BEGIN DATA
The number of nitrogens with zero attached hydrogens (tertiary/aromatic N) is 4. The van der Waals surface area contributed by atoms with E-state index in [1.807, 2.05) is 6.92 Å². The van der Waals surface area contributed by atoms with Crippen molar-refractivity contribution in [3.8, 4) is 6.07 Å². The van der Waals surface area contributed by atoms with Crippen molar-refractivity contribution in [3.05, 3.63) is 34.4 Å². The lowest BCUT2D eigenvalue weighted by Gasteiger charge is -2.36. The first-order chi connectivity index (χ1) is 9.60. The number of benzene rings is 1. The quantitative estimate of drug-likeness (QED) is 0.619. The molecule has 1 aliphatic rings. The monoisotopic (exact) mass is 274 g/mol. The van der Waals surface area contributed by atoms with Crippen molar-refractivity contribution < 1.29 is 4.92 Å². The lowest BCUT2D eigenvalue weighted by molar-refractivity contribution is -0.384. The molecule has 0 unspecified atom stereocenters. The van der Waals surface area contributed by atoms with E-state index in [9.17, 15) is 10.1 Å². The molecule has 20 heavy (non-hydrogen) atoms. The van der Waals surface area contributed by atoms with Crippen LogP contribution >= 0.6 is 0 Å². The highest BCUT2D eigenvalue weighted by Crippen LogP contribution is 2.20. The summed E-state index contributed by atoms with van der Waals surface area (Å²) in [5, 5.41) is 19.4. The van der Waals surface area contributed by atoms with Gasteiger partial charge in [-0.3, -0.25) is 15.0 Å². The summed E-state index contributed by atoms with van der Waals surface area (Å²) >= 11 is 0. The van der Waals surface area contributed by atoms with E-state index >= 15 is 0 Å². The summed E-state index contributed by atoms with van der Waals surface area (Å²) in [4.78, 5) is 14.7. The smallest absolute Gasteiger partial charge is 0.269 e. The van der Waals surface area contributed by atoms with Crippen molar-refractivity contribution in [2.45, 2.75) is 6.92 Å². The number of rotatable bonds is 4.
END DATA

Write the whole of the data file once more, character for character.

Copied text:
The number of nitrogens with zero attached hydrogens (tertiary/aromatic N) is 4. The van der Waals surface area contributed by atoms with E-state index in [1.807, 2.05) is 6.92 Å². The van der Waals surface area contributed by atoms with Crippen molar-refractivity contribution in [3.8, 4) is 6.07 Å². The van der Waals surface area contributed by atoms with Crippen molar-refractivity contribution in [3.05, 3.63) is 34.4 Å². The lowest BCUT2D eigenvalue weighted by Gasteiger charge is -2.36. The first-order chi connectivity index (χ1) is 9.60. The number of benzene rings is 1. The quantitative estimate of drug-likeness (QED) is 0.619. The molecule has 1 aliphatic rings. The monoisotopic (exact) mass is 274 g/mol. The van der Waals surface area contributed by atoms with Crippen molar-refractivity contribution < 1.29 is 4.92 Å². The lowest BCUT2D eigenvalue weighted by molar-refractivity contribution is -0.384. The molecule has 0 unspecified atom stereocenters. The van der Waals surface area contributed by atoms with E-state index in [9.17, 15) is 10.1 Å². The molecule has 20 heavy (non-hydrogen) atoms. The van der Waals surface area contributed by atoms with Crippen LogP contribution >= 0.6 is 0 Å². The highest BCUT2D eigenvalue weighted by Crippen LogP contribution is 2.20. The summed E-state index contributed by atoms with van der Waals surface area (Å²) in [5, 5.41) is 19.4. The van der Waals surface area contributed by atoms with Gasteiger partial charge in [-0.3, -0.25) is 15.0 Å². The summed E-state index contributed by atoms with van der Waals surface area (Å²) >= 11 is 0. The van der Waals surface area contributed by atoms with E-state index >= 15 is 0 Å². The summed E-state index contributed by atoms with van der Waals surface area (Å²) in [4.78, 5) is 14.7. The smallest absolute Gasteiger partial charge is 0.269 e. The van der Waals surface area contributed by atoms with Crippen molar-refractivity contribution in [2.45, 2.75) is 6.92 Å². The number of rotatable bonds is 4.